What is the prognosis of MDS?
Prognosis means the expected outcome of MDS or how it will behave in the future. When deciding your treatment, your doctor may discuss many aspects of the disease with you. For example:
- the International Prognostic Scoring System (IPSS) or a revised version (R-IPSS)
- your risk group
- your age
- how the disease is affecting you
- your general fitness
The International Prognostic Scoring System (IPSS)
Doctors have created a scoring system to help them understand how MDS is likely to behave over time. It is called the International Prognostic Scoring System. Together, the classification systems and the scoring system help your doctor know:
- How serious or severe your MDS is
- How likely you will develop AML or not
- How long you are likely to live
- What you can expect from MDS over time
- Which treatments are best for now, and when they should be changed.
The IPSS is based on three factors: the amount of blasts in your bone marrow, the number of cell types that are low in your blood, and the chromosome changes. Each factor gets a score. Together, the scores tell which risk groups you fall into. You can be put into one of four risk groups – two lower risk and two higher risk.
- Low risk MDS: These are the IPSS groups of Low or Intermediate-1.
- High risk MDS: These are the IPSS groups of Intermediate-2 or High.
Do ask your doctor and nurse to explain the system if you find it difficult to understand. It can be confusing as there are many aspects to it. You can also call the National Cancer Helpline on 1800 200 700 for advice.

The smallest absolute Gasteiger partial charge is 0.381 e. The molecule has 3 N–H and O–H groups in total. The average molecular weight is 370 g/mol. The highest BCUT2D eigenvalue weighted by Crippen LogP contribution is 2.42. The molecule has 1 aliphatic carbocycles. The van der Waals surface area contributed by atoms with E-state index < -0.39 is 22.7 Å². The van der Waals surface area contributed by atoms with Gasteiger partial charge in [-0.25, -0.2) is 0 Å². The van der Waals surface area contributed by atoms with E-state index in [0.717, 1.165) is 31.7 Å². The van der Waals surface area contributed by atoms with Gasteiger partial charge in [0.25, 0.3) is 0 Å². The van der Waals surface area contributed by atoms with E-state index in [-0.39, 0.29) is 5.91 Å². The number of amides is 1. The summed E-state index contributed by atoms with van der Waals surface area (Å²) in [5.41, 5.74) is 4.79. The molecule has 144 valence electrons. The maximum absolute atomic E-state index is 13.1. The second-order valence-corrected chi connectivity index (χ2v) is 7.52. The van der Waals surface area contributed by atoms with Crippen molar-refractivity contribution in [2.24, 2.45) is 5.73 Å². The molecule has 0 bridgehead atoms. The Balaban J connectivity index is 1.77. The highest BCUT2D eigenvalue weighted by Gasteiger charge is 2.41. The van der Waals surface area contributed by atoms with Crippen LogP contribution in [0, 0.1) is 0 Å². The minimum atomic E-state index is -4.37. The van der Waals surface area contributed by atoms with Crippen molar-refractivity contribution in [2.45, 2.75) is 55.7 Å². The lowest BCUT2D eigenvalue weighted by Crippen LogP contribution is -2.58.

Understanding the scoring system
Using the IPSS, you are given a score between 0 and 3. Scores of less than 1.5 are considered lower risk. Here are some of the definitions used.
1. Percentage of blasts in bone marrow
Blasts refer to the youngest or most immature white blood cells. In normal bone marrow, about 5 of every 100 white cells are blasts.
This deals with the genes in the bone marrow cells. Karyotype refers to the number and appearance of the chromosomes.
- Good: This means normal chromosomes, deletion of Y chromosome (-Y), del(5q), del(20q).
- Poor: This means complex (more than 3 chromosomal abnormalities), chromosome 7 abnormalities.
- Intermediate: This includes all other abnormalities.
Cytopenias refer to the types of low blood counts. The haemoglobin in red blood cells is measured as well as the most common type of white blood cells called neutrophils.
- Haemoglobin – less than 10g/dl
- Neutrophils – less than 1.8 x 109/l
- Platelets – less than 100 x 109/l
|Marrow Blast (%)||Less than 5||5-10||11-20||21-30|
The individual scores are added together to give the IPSS score. The scores for the risk groups are as follows:
|Intermediate-1||0.5 to 1.0|
|Intermediate-2||1.5 to 2.0|
|High||greater than 2.5|
Again, do ask your doctor and nurse to explain these scores. You can also call the National Cancer Helpline on 1800 200 700 or visit a Daffodil Centre.
- The cause of MDS is unknown. Certain factors like age, smoking, exposure to radiation, chemicals or previous chemotherapy drugs can increase your risk of getting it. Rarely, some inherited disorders may lead to MDS.
- Some symptoms of MDS are feeling tired, shortness of breath, infections or bruising.
- MDS is diagnosed by a physical exam, blood tests and bone marrow tests.
- There are different types of MDS. These include high risk and low risk groups.
- The expected outcome or prognosis for different types of MDS differs.
- The International Prognostic Scoring System is used to predict how MDS will behave over time.